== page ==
One thing that I forgot to say when I posted on how easy NetNewsWire Pro was to use with Radio: I also have Blogger API access turned on in Radio, and XML-RPC/SOAP access enabled. I haven’t played around yet to find out exactly which of these is really needed, but all this works for me…
However, at the moment, I’m not using it for posting. Why? First of all, I like the fact that using Radio’s News Aggregator automatically maintains a copy of mySubscriptions.opml on my server, making it available to anyone who wants to Blogroll (and this is a feature that would be really good to have in NetNewsWirePro). Secondly, my main machine is a mere 500MHz iBook, so the fewer applications I can get away with running the better!
One that that I’ll definitely try doing at work, though, is using NetNewsWire Pro on my desktop machine to post to Radio on my iBook – should be interesting…
Phil Gyford has once again excelled himself, with the marvellous Pepys’ Diary project. This is a presentation of the Project Gutenberg version of Samuel Pepys’ diary, in blog form. Where does he find the time to think of this kind of brilliance?
It was only a matter of time, but it seems that spammers are harvesting email addresses from rss feeds. Personally, I don’t see much spam, as I use Spamfire. It just means that my POP server has to deal with receiving more crud that only gets destroyed.
Robert Scoble has been lucky enough to get loaned a Tablet PC – and he likes what he’s seen so far. While I agree with him that this form factor can change the way people use computers, he claims that the tablet form will be attractive to graphic artists, and that it could mean “Apple is toast in the graphic design business”.
I’m not so sure that Tablet’s will attract many professional designers. I know many, and only one uses any kind of tablet – most simply don’t draw, preferring instead to use the insanely great tools that Photoshop and Illustrator provide.
Robert also mention one of my old Apple faves – Knowledge Navigator. The Sculley-era Apple thing was Knowledge Navigator. It was never a real Apple project, more of a kind of promotional tool for the vision of where the company saw computing going. It remains, however, the most compelling vision of truly personal computing I’ve seen.[The Scobleizer Weblog]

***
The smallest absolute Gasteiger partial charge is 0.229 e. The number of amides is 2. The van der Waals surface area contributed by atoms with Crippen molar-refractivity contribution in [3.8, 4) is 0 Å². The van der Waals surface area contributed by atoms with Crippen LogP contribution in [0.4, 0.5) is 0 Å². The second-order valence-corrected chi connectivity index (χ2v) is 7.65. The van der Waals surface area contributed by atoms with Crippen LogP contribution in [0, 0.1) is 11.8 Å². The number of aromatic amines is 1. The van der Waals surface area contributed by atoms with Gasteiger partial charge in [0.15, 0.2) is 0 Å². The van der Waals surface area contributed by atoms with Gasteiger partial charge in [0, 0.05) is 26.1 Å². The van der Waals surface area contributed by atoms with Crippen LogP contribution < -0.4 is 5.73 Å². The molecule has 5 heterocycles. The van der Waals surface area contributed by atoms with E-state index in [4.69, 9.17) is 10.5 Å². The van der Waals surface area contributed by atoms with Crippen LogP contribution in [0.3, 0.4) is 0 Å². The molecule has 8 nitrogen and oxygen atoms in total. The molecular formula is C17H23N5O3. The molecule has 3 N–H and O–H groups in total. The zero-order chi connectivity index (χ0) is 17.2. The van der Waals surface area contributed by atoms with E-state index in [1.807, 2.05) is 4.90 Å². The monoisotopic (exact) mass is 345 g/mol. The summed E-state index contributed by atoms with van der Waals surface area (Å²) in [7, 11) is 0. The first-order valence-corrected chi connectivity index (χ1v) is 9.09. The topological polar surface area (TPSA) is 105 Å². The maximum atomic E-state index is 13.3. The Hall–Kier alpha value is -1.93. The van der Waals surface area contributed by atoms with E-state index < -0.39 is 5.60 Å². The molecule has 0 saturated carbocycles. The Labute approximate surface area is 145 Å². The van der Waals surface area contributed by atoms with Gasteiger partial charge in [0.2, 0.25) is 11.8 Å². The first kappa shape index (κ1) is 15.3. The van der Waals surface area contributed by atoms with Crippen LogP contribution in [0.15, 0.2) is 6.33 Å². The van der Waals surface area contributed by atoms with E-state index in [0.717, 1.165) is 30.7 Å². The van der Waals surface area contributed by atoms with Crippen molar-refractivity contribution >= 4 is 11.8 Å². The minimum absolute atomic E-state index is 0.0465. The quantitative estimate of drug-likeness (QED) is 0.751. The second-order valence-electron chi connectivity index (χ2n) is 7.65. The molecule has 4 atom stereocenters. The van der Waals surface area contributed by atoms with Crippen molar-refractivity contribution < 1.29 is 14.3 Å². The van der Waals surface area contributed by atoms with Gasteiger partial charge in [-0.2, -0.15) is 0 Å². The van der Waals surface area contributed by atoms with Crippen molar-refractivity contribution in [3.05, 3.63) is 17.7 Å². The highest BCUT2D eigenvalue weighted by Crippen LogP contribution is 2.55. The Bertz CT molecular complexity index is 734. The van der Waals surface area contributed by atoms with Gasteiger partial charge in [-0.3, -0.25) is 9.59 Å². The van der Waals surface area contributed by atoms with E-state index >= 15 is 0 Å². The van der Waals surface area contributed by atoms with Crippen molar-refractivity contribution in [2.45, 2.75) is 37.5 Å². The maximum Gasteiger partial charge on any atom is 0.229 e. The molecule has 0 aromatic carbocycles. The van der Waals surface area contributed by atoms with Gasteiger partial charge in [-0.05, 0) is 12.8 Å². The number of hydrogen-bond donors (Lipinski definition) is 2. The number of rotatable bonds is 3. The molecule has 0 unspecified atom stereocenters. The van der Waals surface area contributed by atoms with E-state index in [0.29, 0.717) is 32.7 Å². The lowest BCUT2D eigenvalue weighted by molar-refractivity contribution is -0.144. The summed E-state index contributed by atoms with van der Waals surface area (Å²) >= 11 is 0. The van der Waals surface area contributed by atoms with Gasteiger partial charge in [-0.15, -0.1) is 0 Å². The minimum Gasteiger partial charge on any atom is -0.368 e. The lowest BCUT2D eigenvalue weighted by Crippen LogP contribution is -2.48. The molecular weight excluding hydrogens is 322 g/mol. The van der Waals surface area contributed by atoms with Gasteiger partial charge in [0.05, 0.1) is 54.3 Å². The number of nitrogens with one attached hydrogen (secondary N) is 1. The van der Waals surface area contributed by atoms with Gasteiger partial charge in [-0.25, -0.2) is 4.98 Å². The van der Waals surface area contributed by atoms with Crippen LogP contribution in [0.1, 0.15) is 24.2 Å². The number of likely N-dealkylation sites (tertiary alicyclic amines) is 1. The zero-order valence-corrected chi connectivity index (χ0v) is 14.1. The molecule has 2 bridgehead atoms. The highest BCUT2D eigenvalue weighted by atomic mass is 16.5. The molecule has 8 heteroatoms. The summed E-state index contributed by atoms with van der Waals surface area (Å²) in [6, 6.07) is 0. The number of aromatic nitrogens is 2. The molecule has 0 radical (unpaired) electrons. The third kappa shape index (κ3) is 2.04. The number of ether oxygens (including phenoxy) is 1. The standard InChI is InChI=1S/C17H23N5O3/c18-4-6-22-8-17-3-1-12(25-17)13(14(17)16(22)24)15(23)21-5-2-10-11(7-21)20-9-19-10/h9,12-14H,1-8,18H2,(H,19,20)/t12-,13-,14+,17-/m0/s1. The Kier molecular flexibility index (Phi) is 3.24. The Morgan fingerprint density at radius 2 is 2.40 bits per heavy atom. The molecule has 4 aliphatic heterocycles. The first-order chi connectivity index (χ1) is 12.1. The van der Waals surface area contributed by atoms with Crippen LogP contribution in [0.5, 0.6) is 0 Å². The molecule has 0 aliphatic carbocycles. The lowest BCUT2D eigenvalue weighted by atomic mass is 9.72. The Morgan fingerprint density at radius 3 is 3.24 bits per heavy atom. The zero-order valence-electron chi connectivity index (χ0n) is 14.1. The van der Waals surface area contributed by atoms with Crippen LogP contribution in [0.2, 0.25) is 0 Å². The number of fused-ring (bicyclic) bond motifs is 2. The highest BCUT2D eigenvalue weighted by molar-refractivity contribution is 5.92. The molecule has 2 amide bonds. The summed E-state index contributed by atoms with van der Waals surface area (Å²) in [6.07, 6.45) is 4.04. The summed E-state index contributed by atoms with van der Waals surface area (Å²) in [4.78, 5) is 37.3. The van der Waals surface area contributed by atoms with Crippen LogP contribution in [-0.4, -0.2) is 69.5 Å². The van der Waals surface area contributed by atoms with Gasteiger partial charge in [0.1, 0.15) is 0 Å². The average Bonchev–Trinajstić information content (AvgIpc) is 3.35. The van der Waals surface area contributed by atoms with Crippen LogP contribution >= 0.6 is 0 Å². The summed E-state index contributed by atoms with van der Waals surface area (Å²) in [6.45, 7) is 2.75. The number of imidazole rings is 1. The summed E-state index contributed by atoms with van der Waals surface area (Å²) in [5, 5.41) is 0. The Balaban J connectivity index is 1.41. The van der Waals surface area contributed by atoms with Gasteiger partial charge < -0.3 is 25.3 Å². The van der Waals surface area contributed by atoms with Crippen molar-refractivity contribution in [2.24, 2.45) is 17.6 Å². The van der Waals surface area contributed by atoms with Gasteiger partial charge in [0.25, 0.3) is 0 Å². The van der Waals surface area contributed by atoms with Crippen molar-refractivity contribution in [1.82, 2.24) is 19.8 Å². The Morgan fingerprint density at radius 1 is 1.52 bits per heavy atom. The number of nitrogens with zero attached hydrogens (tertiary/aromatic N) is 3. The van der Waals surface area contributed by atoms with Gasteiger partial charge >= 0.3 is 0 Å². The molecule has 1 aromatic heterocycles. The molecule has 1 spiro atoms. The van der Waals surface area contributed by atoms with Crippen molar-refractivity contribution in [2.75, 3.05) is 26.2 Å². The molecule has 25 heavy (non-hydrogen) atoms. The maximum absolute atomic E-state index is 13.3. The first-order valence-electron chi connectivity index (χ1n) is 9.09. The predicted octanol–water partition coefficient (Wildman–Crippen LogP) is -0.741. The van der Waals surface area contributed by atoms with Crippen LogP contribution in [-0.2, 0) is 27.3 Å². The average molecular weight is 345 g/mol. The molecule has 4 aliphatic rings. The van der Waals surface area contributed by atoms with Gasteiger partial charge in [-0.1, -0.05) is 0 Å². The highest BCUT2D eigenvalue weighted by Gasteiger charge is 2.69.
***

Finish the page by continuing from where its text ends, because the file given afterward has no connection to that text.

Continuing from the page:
Phil asked me when I switched from Blogger to Radio about the way that Radio does its RSS feed. Radio lets you set both a title and a link for that title, and by default most of the time you put in the link to the story you’re referencing in the link box. However, this means that in aggregated feeds (like Haddock Blogs you click on the link, and it takes you to the original story the blogger is linking to – not necessarily the piece that you want to read.
The answer is to leave the link box in Radio blank. In this case, Radio fills in the link with the permalink to the story itself, which is what Phil (and probably many others) wanted. So that, in the future, is what I’m going to do.
Nick Monahan was on a pretty ordinary trip with his pregnant wife, and ended up being fined over $300 for disorderly conduct at an airport. But this wasn’t the usual kind of “ground rage” you get when a passenger, perhaps a little the worse for wear, confronts ground staff over safety precautions.
Instead, Nick’s “crime” was simply to ask why an airport security person found it necessary, in front of a hundred other passengers, to touch his wife’s breasts and ask her to raise her shirt. In the ensuing case, Nick claims airport staff lied in statements, ignored video evidence, and generally acted like idiots.
But, and this is the ultimate point, they are idiots that thanks to ill-thought out legislation and the blanket consideration of “security” as more important than freedoms, have the law on their side. It’s an important illustration that what happens in most tyrannies isn’t a big decree from above that crushes freedom, but a million small acts by small people who now have more power over the lives of others. Power, as the old saying goes, corrupts. [Lew Rockwell]
Another new addition. Somewhere at the bottom of the page, you’ll find a rather large icon that looks like another kind of coffee mug. This is a link to my Radio Outliner, an in interesting feature of Radio that’s in beta at the moment. It kind of works like a little scratch pad, for me to jot down things that pop into mind at any time, with notes on what I’m doing and so on.
Why is this interesting? Because potentially, it takes weblogging to another level – immediate interaction with whatever you’re doing. Of course, that takes potential distractions to another level as well – but it’s interesting, nonetheless.
Just added a link to my Amazon wishlist to the links over there. Thought you might want to know.
“CBS promote The Clash/But it ain’t for revolution, it’s just for cash.”
Bye bye Joe. I never believed in all the politics (because, when you looked, there wasn’t much) but The Clash were one of the greatest bands ever.
Gulp! Could it be true? Could Microsoft be lining up a bid for Macromedia?
It certainly makes sense for Microsoft. Graphics – Macromedia’s strong point – are the one area where Microsoft has little or no foothold. Flash is a de facto standard that Microsoft doesn’t own. And the server side stuff that Macromedia does – most notably ColdFusion – would be a nice dovetail to Seattle’s finest software house.